On January 19, the ninth annual Toronto Black Film Festival (TBFF), presented by TD Bank in collaboration with Global News, announced the official online program and events lineup running February 10-21, 2021. Created by the Fabienne Colas Foundation, TBFF returned for an impactful ninth edition, which amplifies more black voices through a record number of 154 films from 25 countries and various special events.
In just over a month, Spike Lee’s masterful Do the Right Thing will be 31 years old. Me and a group of friends skipped out of our summer work program to see the film. We were budding Black and Brown cineastes who marveled at Lee’s She’s Gotta Have It and begged our caretakers and school counselors to help us apply to HBCUs after viewing School Daze (and A Different World) — well, those of us who could activate our dream machinery enough to believe we could escape the projects and could make it in university. It was the summer before our senior year and we all knew that in a year’s time, things would be different. Some of us would be off to the military. Some of us would go to either a four-year college or a junior college. Some of us would go directly into the workforce. And there was me. I had no idea what was waiting for me after high school. All I knew was that as soon as I graduated (if I graduated) I was running as far away and as fast as I could from my abusive mother. I didn’t care where. I just needed to get the hell out of that house. All this was bouncing around in my head as the lights dimmed. Continue reading “They Are Still Killing Radio Raheem”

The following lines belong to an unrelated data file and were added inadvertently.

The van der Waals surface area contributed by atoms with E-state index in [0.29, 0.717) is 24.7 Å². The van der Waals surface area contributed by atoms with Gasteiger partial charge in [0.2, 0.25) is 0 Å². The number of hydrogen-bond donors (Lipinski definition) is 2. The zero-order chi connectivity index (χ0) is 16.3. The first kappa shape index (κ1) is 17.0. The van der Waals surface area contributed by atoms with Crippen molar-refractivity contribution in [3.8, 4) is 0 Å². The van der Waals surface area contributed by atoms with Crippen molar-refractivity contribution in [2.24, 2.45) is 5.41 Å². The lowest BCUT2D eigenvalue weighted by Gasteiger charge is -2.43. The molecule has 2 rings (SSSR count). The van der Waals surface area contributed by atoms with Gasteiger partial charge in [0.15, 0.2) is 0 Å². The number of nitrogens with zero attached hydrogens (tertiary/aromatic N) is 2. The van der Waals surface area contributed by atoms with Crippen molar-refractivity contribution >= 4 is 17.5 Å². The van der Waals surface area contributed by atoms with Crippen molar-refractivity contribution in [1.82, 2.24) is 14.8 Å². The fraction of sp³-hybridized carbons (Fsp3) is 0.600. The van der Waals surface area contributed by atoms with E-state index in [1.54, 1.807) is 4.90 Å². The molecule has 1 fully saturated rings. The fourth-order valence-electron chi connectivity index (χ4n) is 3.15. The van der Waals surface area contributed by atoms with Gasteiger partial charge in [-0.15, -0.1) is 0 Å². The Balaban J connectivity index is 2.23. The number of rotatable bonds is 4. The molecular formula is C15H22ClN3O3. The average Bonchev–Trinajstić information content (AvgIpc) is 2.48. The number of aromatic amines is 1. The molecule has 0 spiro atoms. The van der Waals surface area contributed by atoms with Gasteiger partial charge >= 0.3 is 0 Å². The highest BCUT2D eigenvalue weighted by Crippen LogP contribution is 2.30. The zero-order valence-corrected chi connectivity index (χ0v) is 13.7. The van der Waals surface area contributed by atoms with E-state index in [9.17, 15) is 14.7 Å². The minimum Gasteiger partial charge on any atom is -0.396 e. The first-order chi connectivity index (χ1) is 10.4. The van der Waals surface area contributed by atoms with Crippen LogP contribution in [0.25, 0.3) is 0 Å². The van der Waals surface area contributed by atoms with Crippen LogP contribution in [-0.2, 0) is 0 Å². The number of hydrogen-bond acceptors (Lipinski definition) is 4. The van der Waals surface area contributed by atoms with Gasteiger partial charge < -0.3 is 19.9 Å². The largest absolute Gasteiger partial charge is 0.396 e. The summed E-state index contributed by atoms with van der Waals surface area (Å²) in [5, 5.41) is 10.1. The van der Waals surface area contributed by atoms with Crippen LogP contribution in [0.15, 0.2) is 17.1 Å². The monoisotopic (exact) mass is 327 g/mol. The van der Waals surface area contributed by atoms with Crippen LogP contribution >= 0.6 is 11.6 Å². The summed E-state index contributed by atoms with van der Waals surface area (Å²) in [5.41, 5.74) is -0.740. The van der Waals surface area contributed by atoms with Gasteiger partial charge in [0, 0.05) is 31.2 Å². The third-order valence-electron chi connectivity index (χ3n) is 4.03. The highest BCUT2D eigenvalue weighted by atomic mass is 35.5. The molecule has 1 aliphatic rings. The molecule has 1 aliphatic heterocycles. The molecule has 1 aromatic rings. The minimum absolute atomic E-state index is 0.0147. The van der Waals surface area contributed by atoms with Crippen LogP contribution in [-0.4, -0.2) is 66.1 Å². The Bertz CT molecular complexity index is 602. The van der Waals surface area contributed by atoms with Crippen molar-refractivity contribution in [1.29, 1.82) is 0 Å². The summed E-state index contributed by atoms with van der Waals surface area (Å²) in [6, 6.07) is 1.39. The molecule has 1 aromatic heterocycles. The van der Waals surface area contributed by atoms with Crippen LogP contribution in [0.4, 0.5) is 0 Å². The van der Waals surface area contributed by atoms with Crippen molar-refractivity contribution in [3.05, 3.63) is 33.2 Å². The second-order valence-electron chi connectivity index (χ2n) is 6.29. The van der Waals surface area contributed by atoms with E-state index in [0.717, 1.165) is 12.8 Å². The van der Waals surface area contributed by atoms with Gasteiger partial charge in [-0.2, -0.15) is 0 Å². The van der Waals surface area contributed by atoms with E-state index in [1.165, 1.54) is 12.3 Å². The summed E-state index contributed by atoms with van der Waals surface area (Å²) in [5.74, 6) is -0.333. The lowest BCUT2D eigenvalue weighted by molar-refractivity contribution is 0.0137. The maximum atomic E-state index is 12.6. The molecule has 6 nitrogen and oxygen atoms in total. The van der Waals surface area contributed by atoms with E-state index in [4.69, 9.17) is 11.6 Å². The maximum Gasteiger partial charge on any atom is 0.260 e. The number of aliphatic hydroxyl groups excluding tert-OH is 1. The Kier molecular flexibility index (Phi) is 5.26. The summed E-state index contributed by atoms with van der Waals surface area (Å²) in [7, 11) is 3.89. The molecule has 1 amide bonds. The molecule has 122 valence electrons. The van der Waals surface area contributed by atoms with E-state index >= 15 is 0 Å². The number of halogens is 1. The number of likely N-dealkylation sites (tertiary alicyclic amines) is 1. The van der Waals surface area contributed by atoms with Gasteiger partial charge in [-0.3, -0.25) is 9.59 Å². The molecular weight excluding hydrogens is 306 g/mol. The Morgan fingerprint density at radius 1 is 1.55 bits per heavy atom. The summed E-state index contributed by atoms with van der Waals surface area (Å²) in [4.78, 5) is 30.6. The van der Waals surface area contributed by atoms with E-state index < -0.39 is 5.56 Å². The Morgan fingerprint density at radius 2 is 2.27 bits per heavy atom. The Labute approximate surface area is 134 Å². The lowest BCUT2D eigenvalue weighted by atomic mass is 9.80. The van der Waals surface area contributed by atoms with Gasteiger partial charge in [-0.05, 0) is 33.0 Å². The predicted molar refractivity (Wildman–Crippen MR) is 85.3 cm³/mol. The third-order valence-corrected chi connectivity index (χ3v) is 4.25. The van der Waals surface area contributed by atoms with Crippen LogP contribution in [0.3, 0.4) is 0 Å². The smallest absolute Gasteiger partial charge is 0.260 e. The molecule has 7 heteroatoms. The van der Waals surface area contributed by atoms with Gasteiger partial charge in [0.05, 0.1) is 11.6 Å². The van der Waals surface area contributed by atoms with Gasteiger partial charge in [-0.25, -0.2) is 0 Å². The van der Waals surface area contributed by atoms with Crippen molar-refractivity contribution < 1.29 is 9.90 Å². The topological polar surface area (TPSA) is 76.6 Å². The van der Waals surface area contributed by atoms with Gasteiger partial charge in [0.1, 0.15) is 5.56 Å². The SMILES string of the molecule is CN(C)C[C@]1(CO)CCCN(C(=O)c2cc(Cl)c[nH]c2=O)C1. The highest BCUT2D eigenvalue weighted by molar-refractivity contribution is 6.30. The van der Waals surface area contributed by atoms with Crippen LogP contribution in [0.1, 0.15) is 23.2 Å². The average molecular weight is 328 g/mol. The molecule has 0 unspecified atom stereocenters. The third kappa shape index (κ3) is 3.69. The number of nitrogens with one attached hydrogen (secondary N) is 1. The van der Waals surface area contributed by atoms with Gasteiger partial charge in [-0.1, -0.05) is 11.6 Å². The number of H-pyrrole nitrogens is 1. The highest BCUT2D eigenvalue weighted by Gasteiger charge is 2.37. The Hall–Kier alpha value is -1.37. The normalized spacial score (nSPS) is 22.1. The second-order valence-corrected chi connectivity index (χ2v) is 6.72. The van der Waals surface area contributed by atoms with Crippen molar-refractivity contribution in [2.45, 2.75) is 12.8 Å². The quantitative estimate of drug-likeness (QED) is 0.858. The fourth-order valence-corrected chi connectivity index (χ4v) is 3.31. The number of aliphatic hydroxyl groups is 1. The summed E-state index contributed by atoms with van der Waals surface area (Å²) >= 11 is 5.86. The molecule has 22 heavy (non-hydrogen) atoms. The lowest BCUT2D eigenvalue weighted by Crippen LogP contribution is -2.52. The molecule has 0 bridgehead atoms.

History was made this morning when the Academy of Motion Picture Arts and Sciences unveiled its list of honorees celebrating the films of 2018 and named Black Panther as one of the nominees for Best Picture. While plenty of comic book films have received nominations over the decades, no superhero film had ever been nominated for the most prestigious prize of the night. The Dark Knightcame closest in 2009 — winning a posthumous Best Supporting Actor award for Heath Ledger and prompting the Academy to expand its nomination list from five to ten the following year.
I watched Kevin Wilmott’s (co-writer of Spike Lee’s Chi-Raq) Destination: Planet Negro (D:PN) twice. The first time I viewed it, I sat for fifteen or twenty minutes after it was over. I had no idea WTF I saw. Was it 21st century minstrelsy? Was it heavy-handed social commentary? Could it have possibly been that ever elusive (and also commonly misidentified) true satire? If it was satire, what was it satirizing? Was it riffing on 1950s science fiction and paranoia film tropes? Inter and intra-racial animus? The Black church and back to Africa movements? I needed to watch it again.
It’s been a little over a day since I saw both versions of Oldboy — one by Spike Lee and one by Park Chan-wook — back to back. The more I reflect on the Spike Lee version, the worse and worse it gets in my head. So I’ll just barf out the major wrongs about this sad re-make and be done with it.
This write-up will be chock full of spoilers which will save you a lot of time and money. I’m also assuming that my readers have seen the original, Korean version of Oldboy. And if you’re keeping track at home, both versions (American and Korean) are based on the Japanese manga of the same name by Garon Tsuchiya and Nobuaki Minegishi.